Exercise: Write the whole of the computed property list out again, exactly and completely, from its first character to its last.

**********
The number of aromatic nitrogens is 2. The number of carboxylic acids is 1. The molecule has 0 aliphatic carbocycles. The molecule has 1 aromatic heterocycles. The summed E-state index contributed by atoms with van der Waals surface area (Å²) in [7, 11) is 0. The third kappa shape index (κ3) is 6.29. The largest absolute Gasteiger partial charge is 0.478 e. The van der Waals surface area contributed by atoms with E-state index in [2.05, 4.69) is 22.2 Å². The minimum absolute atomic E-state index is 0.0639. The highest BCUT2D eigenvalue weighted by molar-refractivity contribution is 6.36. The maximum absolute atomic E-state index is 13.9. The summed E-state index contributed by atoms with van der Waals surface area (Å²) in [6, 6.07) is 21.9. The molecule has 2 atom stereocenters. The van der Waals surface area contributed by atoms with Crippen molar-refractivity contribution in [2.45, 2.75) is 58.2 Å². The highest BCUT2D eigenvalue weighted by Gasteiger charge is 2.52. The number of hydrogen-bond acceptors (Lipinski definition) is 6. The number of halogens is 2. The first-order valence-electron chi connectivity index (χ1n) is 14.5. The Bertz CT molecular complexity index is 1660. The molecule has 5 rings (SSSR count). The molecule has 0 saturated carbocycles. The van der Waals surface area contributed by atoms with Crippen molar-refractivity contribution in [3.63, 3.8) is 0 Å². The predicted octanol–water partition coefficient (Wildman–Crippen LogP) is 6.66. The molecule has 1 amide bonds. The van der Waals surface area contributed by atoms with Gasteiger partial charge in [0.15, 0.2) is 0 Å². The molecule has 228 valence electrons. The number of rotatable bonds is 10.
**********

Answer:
The number of aromatic nitrogens is 2. The number of carboxylic acids is 1. The molecule has 0 aliphatic carbocycles. The molecule has 1 aromatic heterocycles. The summed E-state index contributed by atoms with van der Waals surface area (Å²) in [7, 11) is 0. The third kappa shape index (κ3) is 6.29. The largest absolute Gasteiger partial charge is 0.478 e. The van der Waals surface area contributed by atoms with E-state index in [2.05, 4.69) is 22.2 Å². The minimum absolute atomic E-state index is 0.0639. The highest BCUT2D eigenvalue weighted by molar-refractivity contribution is 6.36. The maximum absolute atomic E-state index is 13.9. The summed E-state index contributed by atoms with van der Waals surface area (Å²) in [6, 6.07) is 21.9. The molecule has 2 atom stereocenters. The van der Waals surface area contributed by atoms with Crippen molar-refractivity contribution in [2.45, 2.75) is 58.2 Å². The highest BCUT2D eigenvalue weighted by Gasteiger charge is 2.52. The number of hydrogen-bond acceptors (Lipinski definition) is 6. The number of halogens is 2. The first-order valence-electron chi connectivity index (χ1n) is 14.5. The Bertz CT molecular complexity index is 1660. The molecule has 5 rings (SSSR count). The molecule has 0 saturated carbocycles. The van der Waals surface area contributed by atoms with Crippen molar-refractivity contribution in [3.63, 3.8) is 0 Å². The predicted octanol–water partition coefficient (Wildman–Crippen LogP) is 6.66. The molecule has 1 amide bonds. The van der Waals surface area contributed by atoms with Gasteiger partial charge in [0.15, 0.2) is 0 Å². The molecule has 228 valence electrons. The number of rotatable bonds is 10.